Paul had a successful Kilimanjaro trek—we wanted to learn a little more about his experience on the mountain:
What made you decide to climb Kilimanjaro?
In high school I learned about the glaciers at the summit of Kilimanjaro, and that idea just fascinated me—that there could be glaciers dead on the equator! I’ve been dreaming of a trek to the “Roof of Africa” ever since!
Why did you choose the Machame route?
Scheduling, really. Ideally I would have spent a few more days on the mountain, but I had work commitments in Kenya which gave me just a week in Tanzania. I only had time to do a 6- or 7-day climb. Machame gave me more time at higher elevations to acclimatize before the approach to the summit, and seemed like a more enjoyable trek than other short routes, so I decided it was the best chance I had of getting to the top!
Would you recommend Machame?
Yes, I had an amazing time on my trek, but I’d say this route is only a good option if you’re already reasonably fit, and ideally have some experience at altitude. All of the trekkers in my group had some experience with alpine hikes—it didn’t mean we felt no effects from altitude, but it did help us prepare physically and mentally for the experience. I’ve heard Machame is one of the more difficult ways to reach the top, and I believe that, though I’ll add that in my opinion it has to be one of the most beautiful!
Still, I’d love to climb Kili again with a bit more time to enjoy my surroundings and rest my body; a Grand Traverse with Thomson is on the top of my wish-list!
You say it was beautiful—was there any sight in particular that you remember?
After so many years of anticipation it was amazing to finally see the glaciers on the shoulders of the mountain, but I was actually most blown away by the view from the summit.
I was very lucky to reach the peak just as the sun was rising. The mountain cast a huge pyramid-shaped shadow on the early-morning clouds below us, but as the sun climbed higher in the sky that shadow shifted and shrank. It truly felt like I was on top of the world. My guide told me that on the clearest of days you can see the Indian Ocean shimmering in the distance (I’m not sure I believe him, but who knows?). It was an unforgettable sight and really made all of the training and hard work worth it.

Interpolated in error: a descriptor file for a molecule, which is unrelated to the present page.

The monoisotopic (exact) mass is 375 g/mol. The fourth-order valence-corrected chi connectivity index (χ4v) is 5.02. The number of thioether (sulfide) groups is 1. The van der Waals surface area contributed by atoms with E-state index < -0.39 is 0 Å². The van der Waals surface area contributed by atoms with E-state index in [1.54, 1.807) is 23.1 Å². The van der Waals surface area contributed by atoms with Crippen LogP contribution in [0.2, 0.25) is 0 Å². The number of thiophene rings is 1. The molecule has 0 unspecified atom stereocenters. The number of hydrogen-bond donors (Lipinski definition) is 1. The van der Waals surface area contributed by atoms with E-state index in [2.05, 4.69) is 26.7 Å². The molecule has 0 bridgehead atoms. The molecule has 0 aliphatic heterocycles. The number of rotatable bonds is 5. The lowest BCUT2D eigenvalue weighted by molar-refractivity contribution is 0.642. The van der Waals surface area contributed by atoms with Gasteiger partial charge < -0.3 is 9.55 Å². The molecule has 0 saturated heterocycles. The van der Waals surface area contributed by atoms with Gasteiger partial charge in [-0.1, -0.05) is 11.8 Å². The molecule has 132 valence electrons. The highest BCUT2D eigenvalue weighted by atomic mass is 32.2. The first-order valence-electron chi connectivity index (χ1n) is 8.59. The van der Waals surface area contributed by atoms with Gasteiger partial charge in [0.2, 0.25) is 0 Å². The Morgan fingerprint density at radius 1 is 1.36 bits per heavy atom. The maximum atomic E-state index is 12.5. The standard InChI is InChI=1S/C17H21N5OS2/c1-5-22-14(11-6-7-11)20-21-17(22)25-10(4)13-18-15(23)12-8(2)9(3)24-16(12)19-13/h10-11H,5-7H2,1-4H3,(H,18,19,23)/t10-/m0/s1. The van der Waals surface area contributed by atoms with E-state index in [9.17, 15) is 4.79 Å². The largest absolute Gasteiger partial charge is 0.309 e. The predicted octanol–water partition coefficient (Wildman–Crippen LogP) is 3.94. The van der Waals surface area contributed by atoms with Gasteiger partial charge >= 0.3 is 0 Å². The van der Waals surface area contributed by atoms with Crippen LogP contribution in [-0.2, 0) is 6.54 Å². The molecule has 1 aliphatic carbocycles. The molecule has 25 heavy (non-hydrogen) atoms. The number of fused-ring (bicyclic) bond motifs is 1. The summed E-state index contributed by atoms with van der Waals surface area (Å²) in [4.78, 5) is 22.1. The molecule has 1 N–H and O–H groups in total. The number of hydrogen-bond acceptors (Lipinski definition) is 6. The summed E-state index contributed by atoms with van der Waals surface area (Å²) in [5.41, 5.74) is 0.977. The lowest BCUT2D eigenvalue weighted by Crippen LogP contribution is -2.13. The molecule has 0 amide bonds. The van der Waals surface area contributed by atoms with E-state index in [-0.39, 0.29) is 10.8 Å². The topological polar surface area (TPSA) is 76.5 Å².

What was it like to stand on Uhuru Peak?
It’s a very strange sensation; as you take the last few steps to the summit your body suddenly feels 20lbs lighter. The little aches and pains just disappear, and the biting winds seem to ebb away (albeit only for a few seconds). I actually became quite emotional as I started to think about how many people will never have the opportunity to stand on that spot, and how lucky I was to be there. It was the culmination of a huge amount of effort and energy and it felt amazing.
Any secret tips to help trekkers reach the top?
A couple. First: pay attention to the packing list. I sort of scoffed at the idea that I’d need heavy-duty winter gear, and only brought light gloves with me. Luckily, during the gear check at the lodge, my guide noticed, and loaned me some huge mountaineering mittens—at first I thought he was joking, but as we made our way to Stella Point in the dark I began to realize how lucky I was to have them!
Second: I can’t stress the importance of bringing snacks enough (on the mountain, or in life, take your pick).
In all seriousness, though, it can be hard to maintain your appetite at altitude, and you need the energy. I opted for the same brick-of-sugar treat Sir Edmund Hilary took up Everest: Kendal Mint Cake. It not only tasted fantastic, it made me feel like I was following in a long line of impressive explorers.